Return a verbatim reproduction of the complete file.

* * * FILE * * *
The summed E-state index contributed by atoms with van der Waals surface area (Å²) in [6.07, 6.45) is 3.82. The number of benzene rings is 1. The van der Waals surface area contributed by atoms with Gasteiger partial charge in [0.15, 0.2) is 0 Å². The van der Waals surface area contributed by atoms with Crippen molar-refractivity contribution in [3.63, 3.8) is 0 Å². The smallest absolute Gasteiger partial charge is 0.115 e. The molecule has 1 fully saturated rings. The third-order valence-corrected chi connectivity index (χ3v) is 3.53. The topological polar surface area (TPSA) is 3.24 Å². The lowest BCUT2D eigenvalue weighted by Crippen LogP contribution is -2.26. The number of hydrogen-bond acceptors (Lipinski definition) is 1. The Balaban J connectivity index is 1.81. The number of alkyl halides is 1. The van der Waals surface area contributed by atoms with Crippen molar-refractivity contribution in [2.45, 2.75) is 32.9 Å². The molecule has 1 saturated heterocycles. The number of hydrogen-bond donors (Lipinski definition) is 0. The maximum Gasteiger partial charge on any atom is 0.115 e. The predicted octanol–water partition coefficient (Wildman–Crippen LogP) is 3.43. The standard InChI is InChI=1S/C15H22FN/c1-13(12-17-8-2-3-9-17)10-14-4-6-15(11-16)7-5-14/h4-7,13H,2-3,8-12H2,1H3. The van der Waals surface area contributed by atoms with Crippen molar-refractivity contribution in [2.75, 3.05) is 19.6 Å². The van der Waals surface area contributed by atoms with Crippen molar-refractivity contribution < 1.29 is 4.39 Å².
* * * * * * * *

The summed E-state index contributed by atoms with van der Waals surface area (Å²) in [6.07, 6.45) is 3.82. The number of benzene rings is 1. The van der Waals surface area contributed by atoms with Gasteiger partial charge in [0.15, 0.2) is 0 Å². The van der Waals surface area contributed by atoms with Crippen molar-refractivity contribution in [3.63, 3.8) is 0 Å². The smallest absolute Gasteiger partial charge is 0.115 e. The molecule has 1 fully saturated rings. The third-order valence-corrected chi connectivity index (χ3v) is 3.53. The topological polar surface area (TPSA) is 3.24 Å². The lowest BCUT2D eigenvalue weighted by Crippen LogP contribution is -2.26. The number of hydrogen-bond acceptors (Lipinski definition) is 1. The Balaban J connectivity index is 1.81. The number of alkyl halides is 1. The van der Waals surface area contributed by atoms with Crippen molar-refractivity contribution in [2.45, 2.75) is 32.9 Å². The molecule has 1 saturated heterocycles. The number of hydrogen-bond donors (Lipinski definition) is 0. The maximum Gasteiger partial charge on any atom is 0.115 e. The predicted octanol–water partition coefficient (Wildman–Crippen LogP) is 3.43. The standard InChI is InChI=1S/C15H22FN/c1-13(12-17-8-2-3-9-17)10-14-4-6-15(11-16)7-5-14/h4-7,13H,2-3,8-12H2,1H3. The van der Waals surface area contributed by atoms with Crippen molar-refractivity contribution in [2.75, 3.05) is 19.6 Å². The van der Waals surface area contributed by atoms with Crippen molar-refractivity contribution < 1.29 is 4.39 Å².